I recently delivered a keynote speech at a conference in Russia. I worked diligently to master a few key phrases. But, between having no natural capacity for foreign languages and not hearing much Russian in my day-to-day life, the result was dreadful. I actually might have insulted their mothers as I greeted the audience; but they smiled and clapped enthusiastically.
Throughout the conference, I tried out my slow and very clunky greetings. It was uncomfortable for me and probably sounded like nails on a chalkboard to those with whom I spoke. Yet, even my worst attempts appeared to spark a human connection and enhance the possibility of real dialogue. I felt embraced rather than embarrassed and appreciated rather than ashamed — clearly not because of the quality of my Russian, but because of the quality of the effort I was investing.
And that’s when I came to a visceral understanding that effort counts for a lot more than many of us realize; that it’s a powerful un- (or under-) used resource in life, both in and out of the workplace.
- How frequently do you hold back, wait until whatever you’re working on is in final, pristine form, or aspire to (and lament falling short of) perfection?
- How frequently might just putting yourself out there, sharing early drafts, and acknowledging progress (rather than perfection) actually make a significant difference – to you and to others?
Given the complexity of today’s workplace, the frequently competing demands, and eternally moving targets, leaders might want to dedicate some attention toward effort. In fact, “mining the magic of effort” just might be the next big leadership competency craze!
Think about the possibilities. Suppose:
- A recent engagement or climate survey surfaces that employees desire more flexibility in their work. Clearly, a manager can’t overturn corporate policy and unilaterally allow his team to operate remotely. But, an honest conversation about the limitations and some genuine problem-solving around small steps in the desired direction could result in a plan whereby a rotation allows each employee to work from home one day each month. It’s not a 100% solution to address the survey feedback, but it demonstrates effort.
- An employee wants a promotion that is simply not possible despite his/her capacity and preparation. Even the most resourceful manager might struggle to materialize a job. But she could work with the employee to craft some satisfying and challenging stretch assignments that approximate and/or further prepare the person for a next steps. She can also demonstrate a selfless commitment to the employee by supporting him in looking at opportunities outside of the organization. It’s not 100% what the employee wants, but it demonstrates effort.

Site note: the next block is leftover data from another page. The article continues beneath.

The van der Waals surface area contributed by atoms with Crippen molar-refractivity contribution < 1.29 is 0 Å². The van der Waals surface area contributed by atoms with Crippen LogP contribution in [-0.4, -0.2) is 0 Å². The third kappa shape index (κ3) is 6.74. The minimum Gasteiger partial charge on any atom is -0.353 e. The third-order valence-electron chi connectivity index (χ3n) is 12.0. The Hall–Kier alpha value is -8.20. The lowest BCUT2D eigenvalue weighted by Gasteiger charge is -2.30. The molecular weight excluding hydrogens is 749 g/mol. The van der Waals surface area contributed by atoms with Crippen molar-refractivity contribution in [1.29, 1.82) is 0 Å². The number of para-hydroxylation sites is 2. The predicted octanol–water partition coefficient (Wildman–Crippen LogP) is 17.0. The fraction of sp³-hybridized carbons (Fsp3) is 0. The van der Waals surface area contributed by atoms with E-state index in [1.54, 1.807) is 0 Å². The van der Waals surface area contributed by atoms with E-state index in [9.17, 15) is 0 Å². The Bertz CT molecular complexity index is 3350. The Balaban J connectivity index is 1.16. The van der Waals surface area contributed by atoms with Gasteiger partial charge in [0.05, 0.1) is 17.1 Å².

- A team needs a process to change within another part of the company to facilitate their work and allow them to be more effective. Many managers might make an attempt to work with colleagues or the boss to effect the necessary changes but sweep their lack of results under the carpet. Maybe sharing the less-than-stellar outcome honestly, authentically, and without blame would serve everyone in the situation. It’s not 100% of what the team wants (in fact, it’s actually 0%), but it demonstrates effort.
- A manager attends leadership training and decides to try out the new skills even before they’ve been refined and are ready for prime time. It’s not a 100% performance, but it demonstrates effort.
Many of us grew up in homes with mantras that went something like this: “There’s no such thing as trying. You either do it or you don’t.” While parental intentions were good, this all-or-nothing mentality has left many of us erring on the side of delivering a lot of nothing when an attempt might be deeply appreciated by employees and help build commitment, engagement and results.
So, I say “nyet” to perfection and our personal invalidation of the “attempt,” and suggest leaders embrace the magic of making an effort.
Julie Winkle Giulioni is the author of “Help Them Grow or Watch Them Go: Career Conversations Employees Want,” with Bev Kaye. Giulioni has spent the past 25 years improving performance through learning. She consults with organizations to develop and deploy innovative instructional designs and training worldwide. You can learn more about her consulting, speaking and blog atJulieWinkleGiulioni.com.
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